Yesterday morning, I finally finished
the blog post I started over a year ago. Obviously I wasn't working on that
post all that time (although I think I spent more time on that post than perhaps
any other -- with the possible exception of my series of posts on "Dumping
MOSS 2007 Variations").
This morning I was pleasantly surprised to see there are still some 89 people
subscribed to my blog (according to FeedBurner). Yeah, I know, 89 is a pretty
pathetic number -- but, hey, I suppose I should be happy to still have that
many after "going dark" for over a year.
Note that I didn't "check out" from a technology perspective during that
time. Quite the contrary actually. On March 1, 2012 I began what started out
as a 3-month project at The Dow Chemical Company
(which some of you may have already gathered from
my LinkedIn connections).
Fast forward 13 months later and I'm still working for Dow -- albeit, now
on a part-time basis (my full-time gig ended March 29th). The people at Dow
have been phenomenal -- especially John Bishop, who kept finding cool stuff
for me to work on.
Over the past year, I've worked mostly in the SharePoint space. My first
project was developing a "home grown" Electronic Lab Notebook (ELN) solution
based on SharePoint Server 2010. That led to working on a "Research Portal"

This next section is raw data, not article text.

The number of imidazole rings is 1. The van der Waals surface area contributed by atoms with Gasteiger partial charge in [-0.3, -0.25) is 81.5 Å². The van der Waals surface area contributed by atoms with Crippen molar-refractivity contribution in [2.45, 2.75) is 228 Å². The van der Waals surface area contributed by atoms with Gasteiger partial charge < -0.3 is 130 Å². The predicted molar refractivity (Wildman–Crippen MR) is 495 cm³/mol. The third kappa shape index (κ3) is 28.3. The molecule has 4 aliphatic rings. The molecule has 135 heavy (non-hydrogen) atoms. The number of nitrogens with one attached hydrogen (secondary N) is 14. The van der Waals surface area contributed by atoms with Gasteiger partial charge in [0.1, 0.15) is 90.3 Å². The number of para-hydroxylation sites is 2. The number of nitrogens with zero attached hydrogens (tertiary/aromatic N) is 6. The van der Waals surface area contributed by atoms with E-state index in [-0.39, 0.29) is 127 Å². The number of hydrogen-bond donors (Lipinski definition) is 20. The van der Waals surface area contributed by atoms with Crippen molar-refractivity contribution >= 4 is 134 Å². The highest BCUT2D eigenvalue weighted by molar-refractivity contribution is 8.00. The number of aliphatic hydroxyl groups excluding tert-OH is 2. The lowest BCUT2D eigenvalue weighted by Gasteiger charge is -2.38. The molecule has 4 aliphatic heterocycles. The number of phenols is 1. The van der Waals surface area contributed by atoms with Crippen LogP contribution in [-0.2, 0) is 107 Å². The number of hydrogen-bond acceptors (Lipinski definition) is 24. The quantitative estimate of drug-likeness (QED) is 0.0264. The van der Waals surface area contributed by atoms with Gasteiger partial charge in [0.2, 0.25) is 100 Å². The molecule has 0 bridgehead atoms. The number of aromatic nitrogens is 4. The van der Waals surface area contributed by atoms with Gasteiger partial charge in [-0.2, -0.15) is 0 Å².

(i.e. an intranet portal for the Dow R&D division).
After the Research Portal, I switched gears to developing a synchronization
solution for one of their internal databases (a very cool application called
"FORCE" which is used to track formulations of various chemicals and materials).
The synchronization piece that I developed was built on the Microsoft Sync Framework
and had exactly zero lines of code running in SharePoint. In other
words, the "Sync Console" is a WPF application built on the Model-View-ViewModel
To be honest, it was really refreshing to take a break from SharePoint for
a while and instead do some straight .NET development. I seized the opportunity
to develop a solution from the ground up using Dependency Injection and lots
of Test Driven Development. While completing some "knowledge transfer" to the
Dow folks, John mentioned that it would make a great series of blog posts --
and I couldn't agree more! Be on the lookout for this in the very near future.
After the FORCE Synchronization project, I switched over to working
on their FAST Search project. While I learned a little about FAST Search back
when I worked for Microsoft, there's no substitute for actual hands-on experience.
Let me just put it this way, if you ever need to develop on the SharePoint Server
Search Connector Framework (for example, to index data in a Laboratory Information
Management System, a.k.a. "LIMS") then you're in for a real treat.
So, what's the point of all this, you ask? It's rather simple actually...
I've finally cleaned the cobwebs off the ol' "Random Musings of Jeremy Jameson"
blog, and my head is swimming with topics for future posts. With that, I'll
move one to writing a post that may actually help you in your day-to-day work.